• If you have to charge sales tax in one state, you only have to charge it to consumers in that state (for example, if you exceed the thresholds in Florida, you only have to charge sales tax to buyers in Florida, not those in New York or California)
  • Thresholds range from $100,000 to $500,000 in revenue per year, or from 100 to 200 transactions per year – all in just one state (you can see all the thresholds at this link)
  • Tax rates usually range from 4-6%. Some countries have a rate of 0%, and nowhere is a charge more than 11.5%
  • Once you start collecting sales tax in a specific state, you can never go back.

Your business has to be good to have to pay sales tax.

To get a better idea of how it works, have a look at these examples:

Example 1: You provide marketing services through your LLC registered in Wyoming. You have clients in San Francisco, Chicago, and Stockholm. In one calendar year, you have earned the following income:

  • $42,000 from San Francisco client (minimum $500,000 income threshold, excluding service income)
  • $12,000 with Chicago client (minimum $100,000 revenue threshold
  • $4,000 with the Stockholm customer (transactions with European customers are subject to VAT, but the threshold is not exceeded here)

Considering that you have not exceeded any threshold, next year, you do not charge sales tax anywhere.

Example 2: You provide programming services while also running several e-commerce stores. Your income is as follows:

  • $120,000 in sales in Illinois, of which $70,000 is from e-commerce (from 2000 transactions), and $50,000 is from services. Of the e-commerce revenue, $53,000 (about 1700 transactions) is from its own Shopify stores, and the rest is from Amazon.
  • $17,000 in e-commerce revenue in California

The threshold in California is $500,000 and you are not over it.

The threshold in Illinois is $100,000 in revenue or at least 200 transactions. In addition, services and products sold through online marketplaces such as Amazon and Etsy are exempt. Hence, only $53,000 made over 1700 transactions is subject to the sales tax threshold.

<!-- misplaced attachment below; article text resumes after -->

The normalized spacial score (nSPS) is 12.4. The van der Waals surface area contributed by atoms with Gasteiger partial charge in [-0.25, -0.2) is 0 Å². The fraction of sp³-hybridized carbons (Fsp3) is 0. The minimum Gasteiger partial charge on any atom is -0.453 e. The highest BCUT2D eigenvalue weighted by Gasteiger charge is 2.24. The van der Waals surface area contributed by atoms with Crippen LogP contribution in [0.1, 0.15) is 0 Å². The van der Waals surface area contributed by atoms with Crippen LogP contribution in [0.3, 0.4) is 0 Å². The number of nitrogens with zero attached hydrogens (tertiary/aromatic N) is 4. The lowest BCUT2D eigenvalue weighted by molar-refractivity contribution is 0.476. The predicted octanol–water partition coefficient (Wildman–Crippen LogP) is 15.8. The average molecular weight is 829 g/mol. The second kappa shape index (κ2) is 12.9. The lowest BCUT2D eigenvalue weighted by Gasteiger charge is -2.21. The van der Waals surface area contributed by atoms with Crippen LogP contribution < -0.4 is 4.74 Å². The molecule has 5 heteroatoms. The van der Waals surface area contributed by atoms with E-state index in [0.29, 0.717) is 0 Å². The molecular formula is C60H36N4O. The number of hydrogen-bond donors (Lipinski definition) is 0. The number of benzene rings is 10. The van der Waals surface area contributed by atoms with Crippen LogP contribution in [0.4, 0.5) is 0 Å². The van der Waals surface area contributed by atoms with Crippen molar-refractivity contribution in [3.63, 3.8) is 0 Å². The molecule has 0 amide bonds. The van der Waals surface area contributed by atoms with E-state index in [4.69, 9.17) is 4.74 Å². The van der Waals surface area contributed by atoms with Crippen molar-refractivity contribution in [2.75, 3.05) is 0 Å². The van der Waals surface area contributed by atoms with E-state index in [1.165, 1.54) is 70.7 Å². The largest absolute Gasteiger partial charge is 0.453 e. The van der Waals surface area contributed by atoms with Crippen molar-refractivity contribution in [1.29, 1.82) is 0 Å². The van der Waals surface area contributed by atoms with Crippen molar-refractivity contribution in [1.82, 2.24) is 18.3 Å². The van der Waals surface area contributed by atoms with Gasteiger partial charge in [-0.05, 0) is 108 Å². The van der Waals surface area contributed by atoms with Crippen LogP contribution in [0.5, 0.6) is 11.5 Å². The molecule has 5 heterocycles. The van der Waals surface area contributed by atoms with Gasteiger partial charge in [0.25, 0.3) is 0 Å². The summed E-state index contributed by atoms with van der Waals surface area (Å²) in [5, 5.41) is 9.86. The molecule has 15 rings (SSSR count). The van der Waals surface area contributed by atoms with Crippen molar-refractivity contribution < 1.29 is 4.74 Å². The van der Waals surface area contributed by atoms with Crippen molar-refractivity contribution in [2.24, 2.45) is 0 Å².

Under Illinois rules, the threshold is exceeded if you have at least $100,000 in sales or at least 200 transactions. You don’t have that much in sales, but you do in transactions. Therefore, during the next calendar year, you will add a sales tax of 6.25% to your price for consumers from Illinois (only there, not in other states).

If you sell a product for $100, the invoice will say that $100 is the price, and $6.25 in tax is charged on that.

Example 3: You have an e-commerce business and you sell all over United States of America. Your income is as follows:

  • $42,000 in California income
  • 2,000 income in Minnesota
  • $7,000 in income in Michigan
  • $18,000 income in New York
  • $22,000 in income in Texas

You have not exceeded the thresholds in any federal state, so you do not charge any sales tax whatsoever.

Conclusion

Making an LLC is a good idea if you’re not from the US and want to get into the growing US eCommerce scene. 

It’s got perks like easy management, limited risk, and good taxes, so it’s a pretty sweet deal. One awesome thing about having an LLC is you might not have to pay taxes right away, especially if you don’t make a ton of money. 

This is because LLCs are set up so you don’t have to pay taxes twice. Pretty awesome, huh? 

Figuring out e-commerce taxation for foreign-owned US LLC is all about being smart with your planning, following the rules, and making the most of what’s out there. If you go this path all by yourself, by knowing the ins and outs of income and sales taxes, you can take control of the US tax game with ease.

The other case is to reach out to us. We stand by the fact that each entrepreneurial journey has unique needs and challenges, making personalized advice invaluable. Feel free to schedule a ‘1-on-1 consultation’ with Petar and get personalized/custom advice tailored to your business needs.